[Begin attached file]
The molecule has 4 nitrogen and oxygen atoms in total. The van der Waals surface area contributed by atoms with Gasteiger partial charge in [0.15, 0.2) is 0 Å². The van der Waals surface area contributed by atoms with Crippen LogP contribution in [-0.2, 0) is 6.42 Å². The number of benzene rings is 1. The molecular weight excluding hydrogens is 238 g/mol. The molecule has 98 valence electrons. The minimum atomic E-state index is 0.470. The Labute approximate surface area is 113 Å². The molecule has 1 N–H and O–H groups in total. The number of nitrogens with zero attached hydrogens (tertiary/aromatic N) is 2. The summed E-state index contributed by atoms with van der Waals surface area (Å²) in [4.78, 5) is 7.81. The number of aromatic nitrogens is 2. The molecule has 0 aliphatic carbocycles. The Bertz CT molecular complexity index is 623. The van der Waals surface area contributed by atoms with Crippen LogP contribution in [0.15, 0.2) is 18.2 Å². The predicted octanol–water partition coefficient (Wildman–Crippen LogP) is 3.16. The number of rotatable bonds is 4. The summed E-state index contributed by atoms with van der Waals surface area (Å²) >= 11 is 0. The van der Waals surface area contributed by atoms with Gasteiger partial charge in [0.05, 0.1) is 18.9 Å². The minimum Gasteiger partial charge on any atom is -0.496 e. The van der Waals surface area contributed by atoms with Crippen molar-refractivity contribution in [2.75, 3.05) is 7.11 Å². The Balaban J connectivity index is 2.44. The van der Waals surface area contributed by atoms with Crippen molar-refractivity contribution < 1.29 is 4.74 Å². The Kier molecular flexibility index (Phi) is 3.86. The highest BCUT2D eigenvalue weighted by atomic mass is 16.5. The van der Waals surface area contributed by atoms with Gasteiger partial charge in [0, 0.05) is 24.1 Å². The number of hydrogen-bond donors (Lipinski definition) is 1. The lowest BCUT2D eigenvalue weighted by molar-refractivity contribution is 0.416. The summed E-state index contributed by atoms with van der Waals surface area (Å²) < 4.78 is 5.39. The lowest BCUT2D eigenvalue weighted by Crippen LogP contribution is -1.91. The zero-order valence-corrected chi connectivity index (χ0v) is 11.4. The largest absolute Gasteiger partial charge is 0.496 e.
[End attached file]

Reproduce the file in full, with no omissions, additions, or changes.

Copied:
The molecule has 4 nitrogen and oxygen atoms in total. The van der Waals surface area contributed by atoms with Gasteiger partial charge in [0.15, 0.2) is 0 Å². The van der Waals surface area contributed by atoms with Crippen LogP contribution in [-0.2, 0) is 6.42 Å². The number of benzene rings is 1. The molecular weight excluding hydrogens is 238 g/mol. The molecule has 98 valence electrons. The minimum atomic E-state index is 0.470. The Labute approximate surface area is 113 Å². The molecule has 1 N–H and O–H groups in total. The number of nitrogens with zero attached hydrogens (tertiary/aromatic N) is 2. The summed E-state index contributed by atoms with van der Waals surface area (Å²) in [4.78, 5) is 7.81. The number of aromatic nitrogens is 2. The molecule has 0 aliphatic carbocycles. The Bertz CT molecular complexity index is 623. The van der Waals surface area contributed by atoms with Crippen LogP contribution in [0.15, 0.2) is 18.2 Å². The predicted octanol–water partition coefficient (Wildman–Crippen LogP) is 3.16. The number of rotatable bonds is 4. The summed E-state index contributed by atoms with van der Waals surface area (Å²) >= 11 is 0. The van der Waals surface area contributed by atoms with Gasteiger partial charge in [0.05, 0.1) is 18.9 Å². The minimum Gasteiger partial charge on any atom is -0.496 e. The van der Waals surface area contributed by atoms with Crippen molar-refractivity contribution in [2.75, 3.05) is 7.11 Å². The Balaban J connectivity index is 2.44. The van der Waals surface area contributed by atoms with Crippen molar-refractivity contribution < 1.29 is 4.74 Å². The Kier molecular flexibility index (Phi) is 3.86. The highest BCUT2D eigenvalue weighted by atomic mass is 16.5. The van der Waals surface area contributed by atoms with Gasteiger partial charge in [0, 0.05) is 24.1 Å². The number of hydrogen-bond donors (Lipinski definition) is 1. The lowest BCUT2D eigenvalue weighted by molar-refractivity contribution is 0.416. The summed E-state index contributed by atoms with van der Waals surface area (Å²) < 4.78 is 5.39. The lowest BCUT2D eigenvalue weighted by Crippen LogP contribution is -1.91. The zero-order valence-corrected chi connectivity index (χ0v) is 11.4. The largest absolute Gasteiger partial charge is 0.496 e.